And while towns fortify beaches and dunes and put up seawalls, rock barriers or even sand-filled fabric tubes to guard against future storms, state governments are readying hundreds of millions of dollars to buy out homeowners in flood-prone areas who want to leave.
"We've made a lot of progress in six months; I know we still have a long way to go," New Jersey Gov. Chris Christie said at a recent town-hall meeting. "By Memorial Day, every boardwalk that was destroyed at the Jersey shore will be rebuilt. Businesses are reopening. Rentals are picking up again, roads are back open."
Christie estimated 39,000 New Jersey families remain displaced, down from 161,000 the day after the storm. In New York, more than 250 families are still living in hotel rooms across New York paid for by the Federal Emergency Management Agency, while others are still shacking up with relatives or living in temporary rentals.
Everyone simply wants to make their homes livable again, said Ray Marten, whose home in the Belle Harbor section of New York City's Queens borough burned down when a fire swept along his street during the storm, and whose family of six is renting a nearby house.
"If you go up my block now, all the houses have been demolished and removed," Marten said. "They're pretty much just holes in the ground. Sand pits."
Separation is the new reality for the Gatti family, a clan of several generations that shared the same three-story home near the ocean on Staten Island until Sandy destroyed it. The flood-soaked place was demolished months ago, and they're waiting for a government buyout. Now the family is scattered across New Jersey, New York and Texas.
"The whole family's separated," said Marge Gatti, the matriarch. "And it's terrible, you know?"
Her son, Anthony, recently drove a U-Haul packed with his meager belongings to Killeen, Texas, where he will start a new life as a car mechanic.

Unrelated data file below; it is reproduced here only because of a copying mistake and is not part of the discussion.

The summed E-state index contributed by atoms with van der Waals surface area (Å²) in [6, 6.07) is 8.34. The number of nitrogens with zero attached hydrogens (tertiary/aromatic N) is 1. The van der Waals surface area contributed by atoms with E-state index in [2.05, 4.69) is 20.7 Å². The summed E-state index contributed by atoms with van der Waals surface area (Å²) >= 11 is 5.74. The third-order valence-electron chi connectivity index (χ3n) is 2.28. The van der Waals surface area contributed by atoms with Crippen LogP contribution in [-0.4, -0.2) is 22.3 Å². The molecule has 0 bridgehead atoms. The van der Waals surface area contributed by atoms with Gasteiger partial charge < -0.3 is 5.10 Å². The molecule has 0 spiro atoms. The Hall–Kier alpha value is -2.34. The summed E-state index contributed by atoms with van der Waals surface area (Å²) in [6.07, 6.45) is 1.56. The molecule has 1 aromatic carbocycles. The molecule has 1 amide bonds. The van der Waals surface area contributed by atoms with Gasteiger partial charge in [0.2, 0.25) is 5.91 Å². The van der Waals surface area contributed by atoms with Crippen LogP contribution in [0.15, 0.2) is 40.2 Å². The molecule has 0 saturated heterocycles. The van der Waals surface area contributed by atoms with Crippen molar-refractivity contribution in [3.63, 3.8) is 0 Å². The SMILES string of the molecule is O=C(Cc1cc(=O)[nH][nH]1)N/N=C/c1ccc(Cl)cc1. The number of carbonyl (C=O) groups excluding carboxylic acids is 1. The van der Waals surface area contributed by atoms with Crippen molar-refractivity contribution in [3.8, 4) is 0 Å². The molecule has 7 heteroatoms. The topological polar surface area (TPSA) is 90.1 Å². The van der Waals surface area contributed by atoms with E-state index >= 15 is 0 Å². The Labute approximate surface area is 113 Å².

"Mentally, I'm not all that well in the head," said Anthony Gatti, who slept in a tent in front of the ruined home for weeks after the storm. "I know I've got to get some kind of help. I can't seem to shake it out of my life."
Ginjer Doherty was 9 when Sandy bubbled up through the floor of her Middletown, N.J., home and ripped off its front wall. She and her parents went to a firehouse a few days later to see Christie talk about what was being done to recover.
The governor comforted Ginjer, telling her she would be all right, that the grown-ups were on top of things and would take care of her. Ginjer recently had an essay published in Time magazine recalling the encounter and describing her life after Sandy.
"My house was all messed up, and people told us we couldn't stay there anymore," she wrote. "The governor told me not to worry -- that my parents would take care of everything -- and he looked very serious and sad, and he cried.
"Things are going O.K. for my family," she wrote. "We want to go back home, but rebuilding is going to take a long time. But we have a place to live for now. I even rescued a cat that was homeless after Sandy; I wanted him to be safe and loved like I feel."
In an interview with The Associated Press, Ginjer, now 10, said she is sad that her home won't be ready until October; her mom says it has been gutted and needs to be elevated.
Of the delay, Ginjer said simply, "It stinks."
Sandy also damaged interior areas, particularly those along rivers in northern New Jersey. Cities including Hoboken and Jersey City were inundated, and officials continue try seek exemptions for skyscrapers and large apartments from federal rules requiring flood-prone buildings to be elevated. George Stauble, whose Little Ferry house took in four feet of water, said FEMA payouts caused some rifts between neighbors.
"Everybody's house had pretty much the same amount of damage, but people are getting different amounts of money, and that's caused some problems," he said, adding some homeowners received as little as $8,000, while others received as much as $29,000.